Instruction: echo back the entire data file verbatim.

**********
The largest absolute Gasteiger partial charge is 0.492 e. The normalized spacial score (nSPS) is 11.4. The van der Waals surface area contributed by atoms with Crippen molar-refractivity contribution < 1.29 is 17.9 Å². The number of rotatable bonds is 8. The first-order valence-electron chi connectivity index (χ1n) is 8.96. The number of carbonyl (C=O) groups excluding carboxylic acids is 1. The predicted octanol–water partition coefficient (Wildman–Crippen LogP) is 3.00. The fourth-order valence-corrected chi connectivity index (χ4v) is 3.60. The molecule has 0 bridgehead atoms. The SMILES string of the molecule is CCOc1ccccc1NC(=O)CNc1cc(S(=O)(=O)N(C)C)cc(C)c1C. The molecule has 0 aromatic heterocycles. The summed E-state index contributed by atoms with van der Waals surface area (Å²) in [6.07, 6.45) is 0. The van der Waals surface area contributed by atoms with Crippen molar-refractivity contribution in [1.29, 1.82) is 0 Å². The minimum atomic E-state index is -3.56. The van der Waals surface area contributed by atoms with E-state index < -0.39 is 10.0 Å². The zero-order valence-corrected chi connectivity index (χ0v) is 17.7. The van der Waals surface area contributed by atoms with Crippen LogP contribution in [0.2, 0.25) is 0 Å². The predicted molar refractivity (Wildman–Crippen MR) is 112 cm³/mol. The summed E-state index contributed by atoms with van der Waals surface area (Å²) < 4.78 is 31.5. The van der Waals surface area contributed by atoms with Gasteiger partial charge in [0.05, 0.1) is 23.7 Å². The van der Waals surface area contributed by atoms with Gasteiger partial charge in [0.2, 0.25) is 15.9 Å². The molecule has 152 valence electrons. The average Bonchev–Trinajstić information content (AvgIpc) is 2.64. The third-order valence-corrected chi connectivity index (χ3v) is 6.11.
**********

The largest absolute Gasteiger partial charge is 0.492 e. The normalized spacial score (nSPS) is 11.4. The van der Waals surface area contributed by atoms with Crippen molar-refractivity contribution < 1.29 is 17.9 Å². The number of rotatable bonds is 8. The first-order valence-electron chi connectivity index (χ1n) is 8.96. The number of carbonyl (C=O) groups excluding carboxylic acids is 1. The predicted octanol–water partition coefficient (Wildman–Crippen LogP) is 3.00. The fourth-order valence-corrected chi connectivity index (χ4v) is 3.60. The molecule has 0 bridgehead atoms. The SMILES string of the molecule is CCOc1ccccc1NC(=O)CNc1cc(S(=O)(=O)N(C)C)cc(C)c1C. The molecule has 0 aromatic heterocycles. The summed E-state index contributed by atoms with van der Waals surface area (Å²) in [6.07, 6.45) is 0. The van der Waals surface area contributed by atoms with Crippen molar-refractivity contribution in [1.29, 1.82) is 0 Å². The minimum atomic E-state index is -3.56. The van der Waals surface area contributed by atoms with E-state index < -0.39 is 10.0 Å². The zero-order valence-corrected chi connectivity index (χ0v) is 17.7. The van der Waals surface area contributed by atoms with Crippen LogP contribution in [0.2, 0.25) is 0 Å². The predicted molar refractivity (Wildman–Crippen MR) is 112 cm³/mol. The summed E-state index contributed by atoms with van der Waals surface area (Å²) < 4.78 is 31.5. The van der Waals surface area contributed by atoms with Gasteiger partial charge in [0.05, 0.1) is 23.7 Å². The van der Waals surface area contributed by atoms with Gasteiger partial charge in [0.2, 0.25) is 15.9 Å². The molecule has 152 valence electrons. The average Bonchev–Trinajstić information content (AvgIpc) is 2.64. The third-order valence-corrected chi connectivity index (χ3v) is 6.11.